Coping with Stress During and Infectious Outbreak

The outbreak of coronavirus disease 2019 (COVID-19) may be stressful for people. Fear, anxiety and uncertainty about the disease can be overwhelming and cause strong emotions in adults and children. Taking care of yourself, your friends, and your family can help you cope with stress. Knowing the signs and helping others cope with their stress can also make your community stronger.

KNOW THE SIGNS

YOUR BEHAVIOR:

  • An increase or decrease in your energy and activity levels
  • An increase in your alcohol, tobacco use, or use of illegal drugs
  • An increase in irritability, with outbursts of anger and frequent arguing
  • Having trouble relaxing or sleeping
  • Crying frequently
  • Worrying excessively

YOUR BODY:

  • Having stomachaches or diarrhea
  • Having headaches and other pains
  • Losing your appetite or eating too much
  • Sweating or having chills
  • Getting tremors or muscle twitches
  • Being easily startled

YOUR EMOTIONS:

  • Being anxious or fearful
  • Feeling depressed
  • Feeling guilty
  • Feeling angry
  • Feeling heroic, euphoric, or invulnerable
  • Not caring about anything
  • Feeling overwhelmed by sadness

YOUR THINKING:

  • Having trouble remembering things
  • Feeling confused
  • Having trouble thinking clearly and concentrating
  • Having difficulty making decisions

People who may respond more strongly to the stress of a crisis include

  • Older people and people with chronic diseases who are at higher risk for COVID-19
  • Children and teens
  • People who are helping with the response to COVID-19, like doctors and other health care providers, or first responders
  • People who have mental health conditions including problems with substance use

Things you can do to support yourself

  • Take breaks from watching, reading, or listening to news stories and social media. Hearing about the pandemic repeatedly can be upsetting.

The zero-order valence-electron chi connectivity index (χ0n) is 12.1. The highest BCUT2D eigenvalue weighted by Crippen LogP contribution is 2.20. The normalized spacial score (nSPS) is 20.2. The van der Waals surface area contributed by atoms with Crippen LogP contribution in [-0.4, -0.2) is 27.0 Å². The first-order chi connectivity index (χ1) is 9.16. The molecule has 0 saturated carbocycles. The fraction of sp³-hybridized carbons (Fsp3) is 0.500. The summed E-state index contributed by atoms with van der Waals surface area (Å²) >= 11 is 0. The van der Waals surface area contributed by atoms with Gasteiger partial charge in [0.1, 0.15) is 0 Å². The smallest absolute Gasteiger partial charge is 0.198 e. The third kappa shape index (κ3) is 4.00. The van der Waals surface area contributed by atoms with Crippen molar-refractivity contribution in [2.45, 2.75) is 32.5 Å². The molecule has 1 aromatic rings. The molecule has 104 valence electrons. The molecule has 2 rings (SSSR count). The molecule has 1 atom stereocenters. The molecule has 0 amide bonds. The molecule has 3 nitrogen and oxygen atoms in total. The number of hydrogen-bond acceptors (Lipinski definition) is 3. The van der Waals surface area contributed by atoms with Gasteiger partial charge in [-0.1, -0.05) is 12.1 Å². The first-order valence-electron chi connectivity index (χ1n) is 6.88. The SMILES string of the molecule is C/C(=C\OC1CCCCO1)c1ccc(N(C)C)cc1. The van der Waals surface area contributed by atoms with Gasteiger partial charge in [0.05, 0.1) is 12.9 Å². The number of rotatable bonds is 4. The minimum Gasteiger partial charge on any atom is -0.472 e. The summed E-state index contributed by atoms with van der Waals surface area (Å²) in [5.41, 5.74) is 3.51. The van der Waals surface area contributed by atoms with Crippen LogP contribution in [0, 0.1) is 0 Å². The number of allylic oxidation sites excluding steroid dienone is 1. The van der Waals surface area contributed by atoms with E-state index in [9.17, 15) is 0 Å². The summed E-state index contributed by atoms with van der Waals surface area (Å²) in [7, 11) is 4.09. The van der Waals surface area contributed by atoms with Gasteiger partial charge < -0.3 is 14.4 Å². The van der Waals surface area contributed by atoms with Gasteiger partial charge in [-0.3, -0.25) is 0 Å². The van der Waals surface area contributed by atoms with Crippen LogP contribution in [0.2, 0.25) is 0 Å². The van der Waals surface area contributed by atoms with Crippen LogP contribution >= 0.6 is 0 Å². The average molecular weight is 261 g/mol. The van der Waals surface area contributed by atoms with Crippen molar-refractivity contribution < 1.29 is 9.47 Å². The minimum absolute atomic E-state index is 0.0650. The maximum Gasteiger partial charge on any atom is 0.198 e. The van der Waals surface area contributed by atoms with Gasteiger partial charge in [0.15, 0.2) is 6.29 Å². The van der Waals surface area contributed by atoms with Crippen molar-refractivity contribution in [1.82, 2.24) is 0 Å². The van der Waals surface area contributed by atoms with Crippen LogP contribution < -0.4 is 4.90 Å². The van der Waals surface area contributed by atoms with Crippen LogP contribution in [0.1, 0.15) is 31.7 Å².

• Take care of your body. Take deep breaths, stretch, or meditate. Try to eat healthy, well-balanced meals, exercise regularly, get plenty of sleep, and avoid alcohol and drugs.
  • Make time to unwind. Try to do some other activities you enjoy.
  • Connect with others. Talk with people you trust about your concerns and how you are feeling.
  • Call your healthcare provider if stress gets in the way of your daily activities for several days in a row.
  • If you, or someone you care about, are feeling overwhelmed with emotions like sadness, depression, or anxiety, or feel like you want to harm yourself or others call
    • 911
    • Substance Abuse and Mental Health Services Administration’s (SAMHSA’s) Disaster Distress Helpline: 1-800-985-5990 or text TalkWithUs to 66746. (TTY 1-800-846-8517).

Resources

Centers for Disease Control and Prevention - Manage Anxiety & Stress

Center for Disease Control and Prevention - Helping Children Cope with Emergencies

American Foundation for Suicide Prevention - Taking Care of Your Mental Health in the Face of Uncertainty

Substance Abuse and Mental Health Services Administration (SAMHSA) - Coping With Stress During Infectious Disease Outbreaks

Substance Abuse and Mental Health Services Administration (SAMHSA) - Guidance for Opioid Treatment Programs and MAT during COVID-19 Outbreak

SHINE - Care for your Coronavirus Anxiety 

Public Health Quick Links
General Information
Phone Numbers
General Public Health Inquiries and 24-hour Emergency Contact: 503-397-7247
Fax: 888-204-8568
Emergencies: Dial 911
Location
230 Strand St.
Columbia County Courthouse Annex
St. Helens,
OR
97051

Monday - Friday
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Administrator
Michael Paul